The ASEAN Centre for Energy (ACE) successfully organised the 1st Regional workshop of Development of Conceptual Framework of Renewable Energy Certificate System (RECAP) in Brunei Darussalam-Indonesia-Malaysia-Philippines – East ASEAN Growth Area (BIMP-EAGA) Countries. The workshop was held on 25 September 2023 in conjunction with the 10th BIMP Power and Energy Infrastructure Cluster (PEIC) Meeting, at the Princessa Garden Hotel, Palawan, Philippines.
Funded by BIMP Korean Cooperation Fund (BKCF), supported by Global Green Growth Initiative (GGGI) as BKCF secretariat, and co-organised by Department of Energy (DOE) Philippines, this hybrid workshop was aimed to (i) Comprehensively update stakeholders on the projects trajectory, and (ii) Gather inputs from the key stakeholders (i.e., governments, public utilities, Renewable Energy Certificate (REC) registries, etc.) on their national REC development. The workshop was attended by 53 participants from Brunei Darussalam, Indonesia, Malaysia, and Philippines, including the representative from the ASEAN Centre for Energy (ACE) and Asia CarbonX Change Plt (ACCP).
In the opening remarks, Dr Nuki Agya Utama, Executive Director of ASEAN Centre for Energy (ACE), urged strong commitment from BIMP-EAGA countries to support the ASEAN Plan of Action for Energy Cooperation (APAEC) Phase II: 2021-2025 target in achieving 23% renewable energy share in Total Primary Energy Supply (TPES) and 35% share in installed capacity by 2025. He addressed one of the instruments to maximise any potential including the Renewable Energy Certificate (REC) and highlighted the need concerning REC drivers, issues, readiness, as well as the requirement for a common standard to facilitate a regional market.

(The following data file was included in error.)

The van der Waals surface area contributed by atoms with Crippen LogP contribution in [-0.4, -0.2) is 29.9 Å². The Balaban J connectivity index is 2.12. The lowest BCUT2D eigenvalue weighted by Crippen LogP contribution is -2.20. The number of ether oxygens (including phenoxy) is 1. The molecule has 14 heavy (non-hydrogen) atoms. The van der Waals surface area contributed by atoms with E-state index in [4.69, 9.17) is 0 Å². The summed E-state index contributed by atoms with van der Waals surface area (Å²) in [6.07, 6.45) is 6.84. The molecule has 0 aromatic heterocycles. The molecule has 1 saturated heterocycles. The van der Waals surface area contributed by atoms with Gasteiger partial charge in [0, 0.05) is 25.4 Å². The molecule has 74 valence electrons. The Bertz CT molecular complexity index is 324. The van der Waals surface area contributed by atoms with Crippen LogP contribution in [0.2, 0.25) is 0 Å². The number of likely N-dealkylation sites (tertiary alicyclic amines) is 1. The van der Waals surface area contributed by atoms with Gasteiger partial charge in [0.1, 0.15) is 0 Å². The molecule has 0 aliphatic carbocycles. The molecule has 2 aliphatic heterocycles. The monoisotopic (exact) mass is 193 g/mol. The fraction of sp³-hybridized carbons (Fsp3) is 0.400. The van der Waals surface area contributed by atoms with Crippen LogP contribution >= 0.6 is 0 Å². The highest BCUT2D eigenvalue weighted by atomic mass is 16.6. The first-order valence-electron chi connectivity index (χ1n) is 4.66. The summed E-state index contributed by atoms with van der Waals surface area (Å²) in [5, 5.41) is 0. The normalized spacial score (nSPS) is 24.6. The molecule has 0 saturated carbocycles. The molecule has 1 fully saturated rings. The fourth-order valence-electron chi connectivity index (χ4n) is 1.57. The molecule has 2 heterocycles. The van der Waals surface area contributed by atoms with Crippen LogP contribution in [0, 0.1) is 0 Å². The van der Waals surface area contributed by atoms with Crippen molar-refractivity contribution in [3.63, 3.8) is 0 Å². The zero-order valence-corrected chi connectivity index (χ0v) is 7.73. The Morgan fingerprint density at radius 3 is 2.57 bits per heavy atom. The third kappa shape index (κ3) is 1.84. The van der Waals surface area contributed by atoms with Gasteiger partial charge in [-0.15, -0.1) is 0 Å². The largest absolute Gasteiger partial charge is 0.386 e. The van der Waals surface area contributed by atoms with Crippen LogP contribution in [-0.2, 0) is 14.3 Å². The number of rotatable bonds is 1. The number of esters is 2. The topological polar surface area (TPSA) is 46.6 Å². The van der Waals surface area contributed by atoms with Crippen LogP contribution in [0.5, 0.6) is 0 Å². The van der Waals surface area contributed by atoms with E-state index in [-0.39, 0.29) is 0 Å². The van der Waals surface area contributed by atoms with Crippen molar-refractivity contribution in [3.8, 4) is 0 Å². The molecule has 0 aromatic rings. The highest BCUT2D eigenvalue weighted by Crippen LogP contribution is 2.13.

During the morning session, under the themed “Overview of the International REC Market and Best Practices from ASEAN”, the representatives of BIMP-EAGA Countries provided updates on the status of REC frameworks within their respective nations. The discussion included insights into potential markets, existing supportive policies, and the intricacies of system development planning. Proceeded with the theme “ASEAN Power Grid (APG) and Discussions on the REC Framework in BIMP-EAGA Countries” for the afternoon session, the discussion focused on the integration of renewable energy within the context of the APG and the potential implications of existing/future cross-border power trade mechanisms on REC adoption and utilisation.
The one-day workshop concluded with the following summary points, i) Benefit of setting up regional/cross-border REC will trigger cross-border transactions and can drive or stall major infrastructure investment. National/regional agreement on REC markets can directly impact the acceptance of cross-border trade, and ii) Necessity of understanding/finetuning the local/national context prior to engaging further in sub-regional/regional REC mechanisms. Such as localization in each country, transparency/auditable instrument, and communication to stakeholder are necessary.